Ben Wheatley’s adaptation of JG Ballard’s dystopian novel is all about the aesthetic. At the start of many of those found footage movies there is often some cheesy text along the lines of “this footage was found in the basement, and has been edited together to tell the story”. Although it’s not found footage, High-Rise looks like a rediscovered movie, you could imagine a similar opening sequence proclaiming “This movie was found in the vaults of controversial 1970s auteur Claus von Billow. Only now can it be shown.” Wheatley bravely opts to make it as if it had been filmed when the book came out, and he captures this superbly: British Leyland cars, paper, concrete, even an Ollie Reed look-a-like. This is no nostalgia “do you remember Spangles” trip though. Truffaut declared England an uncinematic country, and his verdict is borne out in many British films, but in this (and other Wheatley films) the mundane items take on the aesthetic of the film.

At the start of the film Hiddlestone’s character Robert Laing declares that “He found it difficult to believe they were not living in a future which had already taken place.” That is perhaps the only nod to the meta-narrative the audience must take on, after that it has the confidence not to explain or justify the past version of the future. Hiddlestone is a new resident in the brutalist, concrete, high rise block where “people don’t care what happens two floors above or below them.” You can’t get out of the lift without tripping over an allegory – the allocation of resources, privilege, social mobility, immigration. All these are handled adeptly without being clunky. Even the cinematic cousins of High-Rise seem to be of the era: Abigail’s Party, Rosemary’s Baby, Soylent Green.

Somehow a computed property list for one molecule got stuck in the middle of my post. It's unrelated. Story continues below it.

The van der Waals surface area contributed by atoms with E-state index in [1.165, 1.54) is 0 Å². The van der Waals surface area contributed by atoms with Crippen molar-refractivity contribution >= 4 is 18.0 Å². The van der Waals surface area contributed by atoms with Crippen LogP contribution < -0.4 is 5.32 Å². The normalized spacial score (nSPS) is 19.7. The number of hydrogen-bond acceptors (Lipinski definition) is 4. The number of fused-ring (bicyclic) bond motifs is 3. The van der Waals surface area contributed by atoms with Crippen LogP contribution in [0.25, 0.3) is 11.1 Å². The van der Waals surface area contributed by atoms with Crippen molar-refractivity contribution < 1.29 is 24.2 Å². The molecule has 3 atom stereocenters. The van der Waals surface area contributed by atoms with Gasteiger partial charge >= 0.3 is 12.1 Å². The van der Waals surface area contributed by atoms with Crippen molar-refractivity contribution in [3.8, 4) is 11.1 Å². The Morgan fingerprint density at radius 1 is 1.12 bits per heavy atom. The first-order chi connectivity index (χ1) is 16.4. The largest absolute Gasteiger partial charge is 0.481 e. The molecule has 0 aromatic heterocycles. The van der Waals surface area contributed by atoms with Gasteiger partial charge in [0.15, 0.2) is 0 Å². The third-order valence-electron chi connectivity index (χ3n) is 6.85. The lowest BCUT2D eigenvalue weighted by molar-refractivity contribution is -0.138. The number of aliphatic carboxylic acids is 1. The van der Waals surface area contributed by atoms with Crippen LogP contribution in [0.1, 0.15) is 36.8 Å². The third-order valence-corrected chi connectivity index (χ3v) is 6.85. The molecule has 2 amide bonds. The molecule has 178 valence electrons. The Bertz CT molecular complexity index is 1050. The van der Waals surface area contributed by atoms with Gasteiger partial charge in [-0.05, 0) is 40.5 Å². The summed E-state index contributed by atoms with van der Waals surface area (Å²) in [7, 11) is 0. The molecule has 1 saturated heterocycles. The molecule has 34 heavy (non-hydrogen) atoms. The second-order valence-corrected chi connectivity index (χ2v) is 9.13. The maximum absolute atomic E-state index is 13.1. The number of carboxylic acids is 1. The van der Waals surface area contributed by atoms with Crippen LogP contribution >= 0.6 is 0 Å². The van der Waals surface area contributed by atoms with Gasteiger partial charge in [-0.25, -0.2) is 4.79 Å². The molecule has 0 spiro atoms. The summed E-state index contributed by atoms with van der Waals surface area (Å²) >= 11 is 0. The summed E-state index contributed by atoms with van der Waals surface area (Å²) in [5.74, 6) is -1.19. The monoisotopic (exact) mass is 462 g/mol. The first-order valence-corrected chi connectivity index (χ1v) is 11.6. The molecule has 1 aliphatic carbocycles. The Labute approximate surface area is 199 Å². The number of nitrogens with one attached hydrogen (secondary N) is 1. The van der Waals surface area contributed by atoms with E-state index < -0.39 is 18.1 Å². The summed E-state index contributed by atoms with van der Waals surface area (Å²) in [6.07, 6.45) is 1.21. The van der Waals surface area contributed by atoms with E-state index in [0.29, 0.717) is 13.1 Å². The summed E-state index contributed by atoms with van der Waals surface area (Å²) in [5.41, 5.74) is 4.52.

But the film lacks any sense of foreboding, even when Hiddlestone meets the powerful Architect (who lives on the to floor, amid bright gardens and horses, in stark contrast to the browns and greys below), there is no real menace. You don’t get the feeling of Laing being pulled into a story that he can’t control, as we saw with such devastating effect in Wheatley’s Kill List. Ultimately it’s a case of aesthetic over narrative, but given the only aesthetic we have in movies currently is “dark superhero’ that is no mean achievement.

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